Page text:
If you keep chickens or ducks or pigs, getting enough feed can sometimes be a challenge. There may be a shortage of feed in your country. Or it may simply be that animal feed is too expensive to buy. So you have to find some different, cheaper feeds.
Maria Elena Gonzalez reports that in Cuba when there is a shortage of poultry feed, farmers look around their home and farm for wastes or any crops that aren’t being used. They try to find things that can replace expensive feeds and complete the birds’ diet. And they have some useful ideas.
For example, they add pumpkin (squash, gourds) to the birds’ feed. They chop and dry pumpkins and feed them to laying hens with good results.
Pumpkins have as much or more protein and fat as maize and cassava flours which are also used to feed chickens.
Taro is another plant used to feed poultry in Cuba. Taro (Colocasia esculenta) is a tuber also known as dasheen or cocoyam. You can use taro as a substitute for maize or other grains. Grind the taro into flour.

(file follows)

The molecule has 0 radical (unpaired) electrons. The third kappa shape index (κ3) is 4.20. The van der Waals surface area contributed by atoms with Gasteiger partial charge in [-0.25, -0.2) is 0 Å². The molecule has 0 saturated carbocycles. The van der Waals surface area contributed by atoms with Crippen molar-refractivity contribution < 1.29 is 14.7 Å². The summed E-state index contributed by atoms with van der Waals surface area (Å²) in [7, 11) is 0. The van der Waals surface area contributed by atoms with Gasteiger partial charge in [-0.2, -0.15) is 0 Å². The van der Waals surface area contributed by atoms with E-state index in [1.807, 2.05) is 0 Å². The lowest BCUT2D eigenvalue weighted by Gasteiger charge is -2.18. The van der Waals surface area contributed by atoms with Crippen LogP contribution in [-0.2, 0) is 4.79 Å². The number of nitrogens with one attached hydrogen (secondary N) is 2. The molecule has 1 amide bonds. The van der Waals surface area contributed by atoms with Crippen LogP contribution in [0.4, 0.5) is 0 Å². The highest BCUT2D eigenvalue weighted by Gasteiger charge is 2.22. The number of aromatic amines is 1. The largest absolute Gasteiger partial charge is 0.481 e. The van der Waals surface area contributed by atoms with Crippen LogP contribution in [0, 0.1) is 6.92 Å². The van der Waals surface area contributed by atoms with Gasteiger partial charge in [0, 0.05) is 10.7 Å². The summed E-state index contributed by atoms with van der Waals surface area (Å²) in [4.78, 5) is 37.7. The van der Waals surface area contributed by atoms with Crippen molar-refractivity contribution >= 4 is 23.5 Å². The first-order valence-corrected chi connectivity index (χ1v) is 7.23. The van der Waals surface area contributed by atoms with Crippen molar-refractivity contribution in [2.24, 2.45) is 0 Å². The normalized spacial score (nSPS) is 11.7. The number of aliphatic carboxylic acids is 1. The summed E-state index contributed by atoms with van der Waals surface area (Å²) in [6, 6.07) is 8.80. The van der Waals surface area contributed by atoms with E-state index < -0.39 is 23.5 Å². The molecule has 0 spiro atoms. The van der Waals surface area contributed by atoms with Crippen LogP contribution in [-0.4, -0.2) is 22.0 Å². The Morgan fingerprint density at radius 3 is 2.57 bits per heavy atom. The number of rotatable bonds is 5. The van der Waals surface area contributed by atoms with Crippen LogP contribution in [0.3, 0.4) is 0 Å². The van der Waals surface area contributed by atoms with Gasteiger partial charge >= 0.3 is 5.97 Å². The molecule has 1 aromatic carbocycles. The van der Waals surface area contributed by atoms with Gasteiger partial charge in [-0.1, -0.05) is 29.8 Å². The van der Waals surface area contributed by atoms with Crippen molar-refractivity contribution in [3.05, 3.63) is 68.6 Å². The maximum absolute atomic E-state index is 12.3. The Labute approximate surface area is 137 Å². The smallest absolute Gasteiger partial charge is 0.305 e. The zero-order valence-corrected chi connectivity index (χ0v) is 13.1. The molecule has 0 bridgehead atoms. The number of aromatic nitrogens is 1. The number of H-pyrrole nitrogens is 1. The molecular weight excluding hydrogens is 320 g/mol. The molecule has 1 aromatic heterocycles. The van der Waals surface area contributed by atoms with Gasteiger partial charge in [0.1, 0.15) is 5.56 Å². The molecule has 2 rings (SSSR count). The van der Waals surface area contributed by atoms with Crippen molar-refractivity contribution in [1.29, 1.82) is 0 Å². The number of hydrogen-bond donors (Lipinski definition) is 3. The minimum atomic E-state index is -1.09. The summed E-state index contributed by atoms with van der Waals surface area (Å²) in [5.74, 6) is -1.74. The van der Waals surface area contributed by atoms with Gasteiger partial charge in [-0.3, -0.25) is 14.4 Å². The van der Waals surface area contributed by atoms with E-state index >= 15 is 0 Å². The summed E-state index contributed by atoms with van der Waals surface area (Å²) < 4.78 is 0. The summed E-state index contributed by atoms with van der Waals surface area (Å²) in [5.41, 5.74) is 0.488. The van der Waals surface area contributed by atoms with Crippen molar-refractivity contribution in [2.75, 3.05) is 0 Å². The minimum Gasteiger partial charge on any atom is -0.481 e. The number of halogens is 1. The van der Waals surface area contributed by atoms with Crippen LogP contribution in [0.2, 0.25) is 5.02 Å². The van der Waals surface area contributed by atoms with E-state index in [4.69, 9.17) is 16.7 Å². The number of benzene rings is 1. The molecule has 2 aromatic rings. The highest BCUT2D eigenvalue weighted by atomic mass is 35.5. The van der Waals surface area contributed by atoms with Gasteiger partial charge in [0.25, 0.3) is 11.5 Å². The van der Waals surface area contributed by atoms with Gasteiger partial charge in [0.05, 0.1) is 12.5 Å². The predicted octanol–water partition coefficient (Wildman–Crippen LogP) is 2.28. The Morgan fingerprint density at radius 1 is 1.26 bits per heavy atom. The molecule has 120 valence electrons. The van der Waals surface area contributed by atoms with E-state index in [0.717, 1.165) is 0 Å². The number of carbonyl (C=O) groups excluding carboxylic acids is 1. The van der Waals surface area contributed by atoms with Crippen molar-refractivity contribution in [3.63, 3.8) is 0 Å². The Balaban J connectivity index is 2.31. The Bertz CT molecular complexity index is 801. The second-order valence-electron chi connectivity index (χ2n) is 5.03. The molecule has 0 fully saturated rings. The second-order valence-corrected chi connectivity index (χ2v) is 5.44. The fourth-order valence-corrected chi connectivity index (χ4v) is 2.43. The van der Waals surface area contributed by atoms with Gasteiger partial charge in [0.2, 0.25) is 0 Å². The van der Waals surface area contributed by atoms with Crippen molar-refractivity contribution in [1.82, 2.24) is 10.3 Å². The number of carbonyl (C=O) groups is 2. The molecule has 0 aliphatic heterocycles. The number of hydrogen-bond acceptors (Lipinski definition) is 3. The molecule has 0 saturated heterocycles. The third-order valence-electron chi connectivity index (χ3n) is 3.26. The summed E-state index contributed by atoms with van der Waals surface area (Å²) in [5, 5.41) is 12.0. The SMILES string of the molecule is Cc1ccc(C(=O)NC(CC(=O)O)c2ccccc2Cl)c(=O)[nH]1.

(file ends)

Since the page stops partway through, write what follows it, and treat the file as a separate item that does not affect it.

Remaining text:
Add up to 15% of this flour to the diet of chicks between the ages of one day to four weeks. Of course you must also have enough protein, vitamins and minerals in the feed.
Maria in Cuba also reminds farmers that to get a good start in life, chickens must eat well from an early age. Chickens gain weight quickly – they can gain 10 times their weight in the first four weeks of life.
And next, from Mr. Ignacio Obrero in the Philippines, a word about pig feed.
Ignacio says that many farmers believe that pigs will only grow properly with commercial feeds. This is not true. In many areas where farmers cannot afford expensive feeds they are using local plants as feed substitutes. And they are getting good results.
One of these plants is cassava (Mannihot esculenta). It can be used to replace maize or other grains. The farmers gather cassava tubers, leaves and the juicy parts of the stem. They boil them together in water.
They add a little salt, and a little amount of fish meal. The fish meal provides protein which is an essential part of the pigs’ diet. So this becomes an easy, cheap feed for the pig. And to have a steady supply, some farmers plant cassava on a monthly basis. This way, they can harvest cassava any time of the year and use it as livestock feed
Remember that your animal needs a variety of different feeds. Give animals plenty of grain or a grain substitute, a source of protein, vitamins and minerals, and adequate water at all times.
source: farmradio.org, photo from walkcarmarthenshire.com